Former DHS Analyst: Agency Bowed to Pressure From Right-Wing Bloggers, and Now the U.S. Is "More Vulnerable"
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Daryl Johnsonhas been battling extremist groups for two decades. He got his start in the field in 1991, when he worked on counterterrorism for the U.S. Army. In 1999, Johnson left the Army for the Bureau of Alcohol, Tobacco and Firearms, where he was a subject-matter expert on violent antigovernment groups. In 2004, officials at the newly created Department of Homeland Security (DHS) approached Johnson to take a key post as the senior domestic terrorism analyst. He accepted and, for six years, Johnson led a team of experts on domestic extremist groups.
While at DHS, Johnson and his team wrote the April 7, 2009 report, " Right-wing Extremism: Current Economic and Political Climate Fueling Resurgence in Radicalization and Recruitment." The report, which was intended for law enforcement only, was quickly leaked and caused a firestorm among some on the political right who accused DHS of painting all kinds of conservatives as potential Timothy McVeighs. In fact, it had merely pointed out that some domestic extremists focused on single issues like immigration and abortion and also noted that extremists were interested in recruiting military veterans returning from Iraq and Afghanistan. Its analysis of the causes of the surge of right-wing radicalism — the election of the nation's first black president and the economy, among other things — still seems completely accurate and is in line with similar findings by the Southern Poverty Law Center.
But DHS ultimately reacted to criticism from conservative columnists and groups like the American Legion by withdrawing the report. (Ironically, given the criticism of his report, Johnson describes himself as a registered Republican who "personifies conservativism.") In the months following the leak, Johnson says in the interview below, DHS gutted its domestic terrorism analysis unit.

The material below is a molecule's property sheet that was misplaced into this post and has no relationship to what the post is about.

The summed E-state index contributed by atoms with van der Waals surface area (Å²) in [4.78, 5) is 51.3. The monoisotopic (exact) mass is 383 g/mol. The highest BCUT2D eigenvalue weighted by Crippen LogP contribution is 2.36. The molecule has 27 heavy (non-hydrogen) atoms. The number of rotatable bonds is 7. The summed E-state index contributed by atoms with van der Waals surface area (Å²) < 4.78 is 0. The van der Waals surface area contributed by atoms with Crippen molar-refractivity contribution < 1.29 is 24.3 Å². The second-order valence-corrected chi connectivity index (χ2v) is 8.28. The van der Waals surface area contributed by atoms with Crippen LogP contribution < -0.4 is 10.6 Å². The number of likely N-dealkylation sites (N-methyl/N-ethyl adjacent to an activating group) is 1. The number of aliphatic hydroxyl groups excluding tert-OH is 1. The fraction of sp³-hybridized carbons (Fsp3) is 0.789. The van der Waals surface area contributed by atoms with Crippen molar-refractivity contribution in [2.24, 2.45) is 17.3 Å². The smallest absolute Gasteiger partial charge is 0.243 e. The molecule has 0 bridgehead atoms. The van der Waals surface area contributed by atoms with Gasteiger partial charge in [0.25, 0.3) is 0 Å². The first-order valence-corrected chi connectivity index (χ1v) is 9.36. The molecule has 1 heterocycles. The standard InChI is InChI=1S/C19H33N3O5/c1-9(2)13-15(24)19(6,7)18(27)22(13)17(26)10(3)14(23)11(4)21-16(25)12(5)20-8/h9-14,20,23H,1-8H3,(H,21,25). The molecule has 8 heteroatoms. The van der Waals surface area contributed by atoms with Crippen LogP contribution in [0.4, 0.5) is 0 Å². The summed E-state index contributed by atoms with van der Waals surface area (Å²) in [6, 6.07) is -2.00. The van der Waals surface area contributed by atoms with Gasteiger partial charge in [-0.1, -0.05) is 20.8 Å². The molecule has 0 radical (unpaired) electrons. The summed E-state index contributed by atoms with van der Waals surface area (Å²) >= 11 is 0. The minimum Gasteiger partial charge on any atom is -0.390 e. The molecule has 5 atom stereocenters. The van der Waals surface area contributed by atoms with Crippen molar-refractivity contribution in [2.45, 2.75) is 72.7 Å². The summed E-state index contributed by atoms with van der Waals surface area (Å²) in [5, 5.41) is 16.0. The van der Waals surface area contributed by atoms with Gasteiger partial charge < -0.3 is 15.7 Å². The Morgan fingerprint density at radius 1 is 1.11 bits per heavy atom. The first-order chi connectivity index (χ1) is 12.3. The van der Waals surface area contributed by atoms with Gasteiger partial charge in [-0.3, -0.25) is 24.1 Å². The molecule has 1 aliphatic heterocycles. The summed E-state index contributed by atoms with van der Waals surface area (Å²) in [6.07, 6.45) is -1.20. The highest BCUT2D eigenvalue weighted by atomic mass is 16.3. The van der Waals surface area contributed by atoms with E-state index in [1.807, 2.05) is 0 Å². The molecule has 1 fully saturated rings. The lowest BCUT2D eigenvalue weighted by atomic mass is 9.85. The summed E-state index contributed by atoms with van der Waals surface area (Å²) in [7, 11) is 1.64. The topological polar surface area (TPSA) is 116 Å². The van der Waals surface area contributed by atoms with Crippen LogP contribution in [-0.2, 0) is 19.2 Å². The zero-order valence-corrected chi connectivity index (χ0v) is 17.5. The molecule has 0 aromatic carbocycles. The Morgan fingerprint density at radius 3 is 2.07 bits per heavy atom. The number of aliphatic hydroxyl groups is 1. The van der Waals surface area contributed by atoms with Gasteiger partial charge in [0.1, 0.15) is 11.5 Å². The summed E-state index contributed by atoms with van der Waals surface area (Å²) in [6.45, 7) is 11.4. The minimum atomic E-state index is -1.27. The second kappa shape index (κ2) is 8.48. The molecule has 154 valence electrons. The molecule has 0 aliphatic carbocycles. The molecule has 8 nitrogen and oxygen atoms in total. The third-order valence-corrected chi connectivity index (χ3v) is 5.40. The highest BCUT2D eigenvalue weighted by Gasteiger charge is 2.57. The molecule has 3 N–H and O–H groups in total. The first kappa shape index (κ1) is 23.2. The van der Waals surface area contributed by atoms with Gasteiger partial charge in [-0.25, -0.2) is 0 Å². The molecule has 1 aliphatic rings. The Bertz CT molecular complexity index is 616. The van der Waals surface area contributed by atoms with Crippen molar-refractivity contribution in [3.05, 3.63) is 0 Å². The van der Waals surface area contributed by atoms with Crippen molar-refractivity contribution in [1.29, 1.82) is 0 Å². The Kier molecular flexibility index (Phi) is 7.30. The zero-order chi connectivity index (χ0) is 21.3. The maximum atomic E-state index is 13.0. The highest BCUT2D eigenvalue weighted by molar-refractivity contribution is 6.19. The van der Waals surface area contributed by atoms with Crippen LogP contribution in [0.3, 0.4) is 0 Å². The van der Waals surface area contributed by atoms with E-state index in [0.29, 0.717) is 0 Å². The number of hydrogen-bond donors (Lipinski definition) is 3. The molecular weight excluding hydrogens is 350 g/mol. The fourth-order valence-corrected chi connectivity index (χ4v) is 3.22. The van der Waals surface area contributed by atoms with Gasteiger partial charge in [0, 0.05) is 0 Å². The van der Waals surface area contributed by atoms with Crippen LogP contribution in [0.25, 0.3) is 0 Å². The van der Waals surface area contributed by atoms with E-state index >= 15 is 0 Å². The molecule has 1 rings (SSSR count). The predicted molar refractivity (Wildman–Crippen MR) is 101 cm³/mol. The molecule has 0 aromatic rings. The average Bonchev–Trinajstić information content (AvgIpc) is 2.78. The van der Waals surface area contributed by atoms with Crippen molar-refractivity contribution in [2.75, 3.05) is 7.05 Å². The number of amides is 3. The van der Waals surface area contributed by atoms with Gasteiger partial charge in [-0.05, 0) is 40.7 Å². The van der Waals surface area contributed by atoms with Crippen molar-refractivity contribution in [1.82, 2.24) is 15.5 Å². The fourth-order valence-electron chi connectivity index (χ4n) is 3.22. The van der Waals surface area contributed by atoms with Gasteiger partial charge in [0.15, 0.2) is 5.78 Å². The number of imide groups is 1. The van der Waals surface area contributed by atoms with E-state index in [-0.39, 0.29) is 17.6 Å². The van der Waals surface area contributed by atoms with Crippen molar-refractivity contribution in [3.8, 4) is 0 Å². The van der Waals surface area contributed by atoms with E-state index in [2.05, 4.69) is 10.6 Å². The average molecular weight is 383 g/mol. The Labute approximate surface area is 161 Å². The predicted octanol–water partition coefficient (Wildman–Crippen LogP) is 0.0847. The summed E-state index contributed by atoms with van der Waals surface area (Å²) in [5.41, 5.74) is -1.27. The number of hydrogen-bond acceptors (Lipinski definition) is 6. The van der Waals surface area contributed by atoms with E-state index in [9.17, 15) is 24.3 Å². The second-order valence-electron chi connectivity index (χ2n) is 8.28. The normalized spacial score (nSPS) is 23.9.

Events in the immediate aftermath of DHS' suppression of its report seemed clearly to exonerate its conclusions. In late May 2009, abortion provider George Tiller was shot and killed by an anti-abortion fanatic — just the kind of person the DHS report had warned of in one section. In June 2009, neo-Nazi James von Brunn killed a security guard at the U.S. Holocaust Memorial Museum in Washington, D.C., while trying to storm into the building. Many similar attacks and planned attacks by the radical right have followed, right up to the present day.
Since leaving DHS last year, Johnson has formed a company, DT Analytics, to consult and offer training on issues related to violent domestic extremism and homeland security. He also is writing a book that he hopes will set the record straight on what really happened at DHS as well as help state and local law enforcement officials better confront the continuing threat of domestic terrorism.
When did you become interested in domestic terrorism?
Way back in 1983, when I was only 14 years old. At the time, the white supremacist terrorist group the Covenant, the Sword and the Arm of the Lord, or CSA, was generating a lot of media attention. I was fascinated by CSA and a little bit scared by it too. It made me curious to understand why people would quit jobs, leave their families and move to remote Arkansas to start arming themselves for Armageddon. I even sent a letter in 1986 to then-Sen. John Warner [R-VA], as part of my Eagle Scout requirements, that talked about the increasing terrorist activity abroad and I wondered, "How much longer will it take until terrorism arrives in the United States?" In the letter, I wrote, "If terrorism does come to the United States, which I think it will shortly, it will either be started or contributed by the militia." Nine years later, Timothy McVeigh, who was affiliated with the militia movement, blew up the Alfred P. Murrah Federal building in Oklahoma City, killing 168 people. Ultimately, I turned that interest into a career.